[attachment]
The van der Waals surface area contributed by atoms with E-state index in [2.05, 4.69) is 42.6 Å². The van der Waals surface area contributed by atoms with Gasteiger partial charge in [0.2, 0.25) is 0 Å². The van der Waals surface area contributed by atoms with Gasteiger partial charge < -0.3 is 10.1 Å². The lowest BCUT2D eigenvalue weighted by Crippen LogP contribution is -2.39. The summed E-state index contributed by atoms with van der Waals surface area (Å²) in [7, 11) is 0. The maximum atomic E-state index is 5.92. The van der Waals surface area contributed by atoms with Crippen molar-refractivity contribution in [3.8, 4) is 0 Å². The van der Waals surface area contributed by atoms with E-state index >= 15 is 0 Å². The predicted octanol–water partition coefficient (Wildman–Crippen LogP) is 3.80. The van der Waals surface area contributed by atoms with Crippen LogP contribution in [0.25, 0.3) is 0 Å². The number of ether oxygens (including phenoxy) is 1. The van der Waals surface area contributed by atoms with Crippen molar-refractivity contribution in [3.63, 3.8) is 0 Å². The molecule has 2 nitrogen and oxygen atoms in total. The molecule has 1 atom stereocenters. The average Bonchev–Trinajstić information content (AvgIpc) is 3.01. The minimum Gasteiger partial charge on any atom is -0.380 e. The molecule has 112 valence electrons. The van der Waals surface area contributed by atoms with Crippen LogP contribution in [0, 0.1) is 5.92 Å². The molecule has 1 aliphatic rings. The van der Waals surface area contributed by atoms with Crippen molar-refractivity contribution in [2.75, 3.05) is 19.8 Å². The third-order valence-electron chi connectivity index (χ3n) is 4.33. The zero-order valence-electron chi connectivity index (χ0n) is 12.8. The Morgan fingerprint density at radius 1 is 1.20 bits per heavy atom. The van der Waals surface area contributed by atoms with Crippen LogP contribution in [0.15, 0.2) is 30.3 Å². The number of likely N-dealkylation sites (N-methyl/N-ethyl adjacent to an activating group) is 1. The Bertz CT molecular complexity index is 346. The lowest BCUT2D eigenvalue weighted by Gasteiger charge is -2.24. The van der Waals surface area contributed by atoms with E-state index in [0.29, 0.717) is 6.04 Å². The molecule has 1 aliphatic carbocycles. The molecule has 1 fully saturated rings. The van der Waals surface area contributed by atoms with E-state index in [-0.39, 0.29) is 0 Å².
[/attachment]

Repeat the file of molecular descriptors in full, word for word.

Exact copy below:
The van der Waals surface area contributed by atoms with E-state index in [2.05, 4.69) is 42.6 Å². The van der Waals surface area contributed by atoms with Gasteiger partial charge in [0.2, 0.25) is 0 Å². The van der Waals surface area contributed by atoms with Gasteiger partial charge < -0.3 is 10.1 Å². The lowest BCUT2D eigenvalue weighted by Crippen LogP contribution is -2.39. The summed E-state index contributed by atoms with van der Waals surface area (Å²) in [7, 11) is 0. The maximum atomic E-state index is 5.92. The van der Waals surface area contributed by atoms with Crippen molar-refractivity contribution in [3.8, 4) is 0 Å². The van der Waals surface area contributed by atoms with E-state index >= 15 is 0 Å². The predicted octanol–water partition coefficient (Wildman–Crippen LogP) is 3.80. The van der Waals surface area contributed by atoms with Crippen LogP contribution in [0.25, 0.3) is 0 Å². The number of ether oxygens (including phenoxy) is 1. The van der Waals surface area contributed by atoms with Crippen molar-refractivity contribution in [3.63, 3.8) is 0 Å². The molecule has 2 nitrogen and oxygen atoms in total. The molecule has 1 atom stereocenters. The average Bonchev–Trinajstić information content (AvgIpc) is 3.01. The minimum Gasteiger partial charge on any atom is -0.380 e. The molecule has 112 valence electrons. The van der Waals surface area contributed by atoms with Crippen LogP contribution in [0, 0.1) is 5.92 Å². The molecule has 1 aliphatic rings. The van der Waals surface area contributed by atoms with Crippen molar-refractivity contribution in [2.75, 3.05) is 19.8 Å². The third-order valence-electron chi connectivity index (χ3n) is 4.33. The zero-order valence-electron chi connectivity index (χ0n) is 12.8. The Morgan fingerprint density at radius 1 is 1.20 bits per heavy atom. The van der Waals surface area contributed by atoms with Crippen LogP contribution in [0.15, 0.2) is 30.3 Å². The number of likely N-dealkylation sites (N-methyl/N-ethyl adjacent to an activating group) is 1. The Bertz CT molecular complexity index is 346. The lowest BCUT2D eigenvalue weighted by Gasteiger charge is -2.24. The van der Waals surface area contributed by atoms with E-state index in [0.29, 0.717) is 6.04 Å². The molecule has 1 aliphatic carbocycles. The molecule has 1 fully saturated rings. The van der Waals surface area contributed by atoms with E-state index in [-0.39, 0.29) is 0 Å².